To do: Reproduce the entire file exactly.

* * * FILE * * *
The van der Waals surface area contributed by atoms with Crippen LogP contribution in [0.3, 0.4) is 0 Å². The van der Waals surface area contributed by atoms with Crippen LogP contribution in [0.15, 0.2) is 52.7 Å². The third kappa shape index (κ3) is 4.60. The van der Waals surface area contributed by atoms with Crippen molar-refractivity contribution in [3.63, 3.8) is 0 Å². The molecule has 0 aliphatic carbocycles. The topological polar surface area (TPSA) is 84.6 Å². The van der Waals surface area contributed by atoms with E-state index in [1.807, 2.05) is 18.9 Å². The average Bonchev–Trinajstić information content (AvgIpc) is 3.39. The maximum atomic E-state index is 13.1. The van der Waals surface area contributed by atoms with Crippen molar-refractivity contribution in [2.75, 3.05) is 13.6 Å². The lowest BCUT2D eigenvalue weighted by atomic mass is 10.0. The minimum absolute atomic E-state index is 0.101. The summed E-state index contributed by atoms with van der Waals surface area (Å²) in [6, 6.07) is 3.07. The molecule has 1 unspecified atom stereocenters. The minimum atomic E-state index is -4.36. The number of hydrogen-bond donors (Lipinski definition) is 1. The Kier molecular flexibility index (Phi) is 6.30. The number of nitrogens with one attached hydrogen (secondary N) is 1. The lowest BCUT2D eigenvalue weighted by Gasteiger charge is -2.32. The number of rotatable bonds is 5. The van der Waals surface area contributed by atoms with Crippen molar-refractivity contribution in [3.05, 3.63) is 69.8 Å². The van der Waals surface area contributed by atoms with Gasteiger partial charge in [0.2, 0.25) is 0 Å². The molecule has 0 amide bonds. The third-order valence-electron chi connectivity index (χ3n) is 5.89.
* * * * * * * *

The van der Waals surface area contributed by atoms with Crippen LogP contribution in [0.3, 0.4) is 0 Å². The van der Waals surface area contributed by atoms with Crippen LogP contribution in [0.15, 0.2) is 52.7 Å². The third kappa shape index (κ3) is 4.60. The van der Waals surface area contributed by atoms with Crippen molar-refractivity contribution in [3.63, 3.8) is 0 Å². The molecule has 0 aliphatic carbocycles. The topological polar surface area (TPSA) is 84.6 Å². The van der Waals surface area contributed by atoms with E-state index in [1.807, 2.05) is 18.9 Å². The average Bonchev–Trinajstić information content (AvgIpc) is 3.39. The maximum atomic E-state index is 13.1. The van der Waals surface area contributed by atoms with Crippen molar-refractivity contribution in [2.75, 3.05) is 13.6 Å². The lowest BCUT2D eigenvalue weighted by atomic mass is 10.0. The minimum absolute atomic E-state index is 0.101. The summed E-state index contributed by atoms with van der Waals surface area (Å²) in [6, 6.07) is 3.07. The molecule has 1 unspecified atom stereocenters. The minimum atomic E-state index is -4.36. The number of hydrogen-bond donors (Lipinski definition) is 1. The Kier molecular flexibility index (Phi) is 6.30. The number of nitrogens with one attached hydrogen (secondary N) is 1. The lowest BCUT2D eigenvalue weighted by Gasteiger charge is -2.32. The number of rotatable bonds is 5. The van der Waals surface area contributed by atoms with Crippen molar-refractivity contribution in [3.05, 3.63) is 69.8 Å². The van der Waals surface area contributed by atoms with Gasteiger partial charge in [0.2, 0.25) is 0 Å². The molecule has 0 amide bonds. The third-order valence-electron chi connectivity index (χ3n) is 5.89.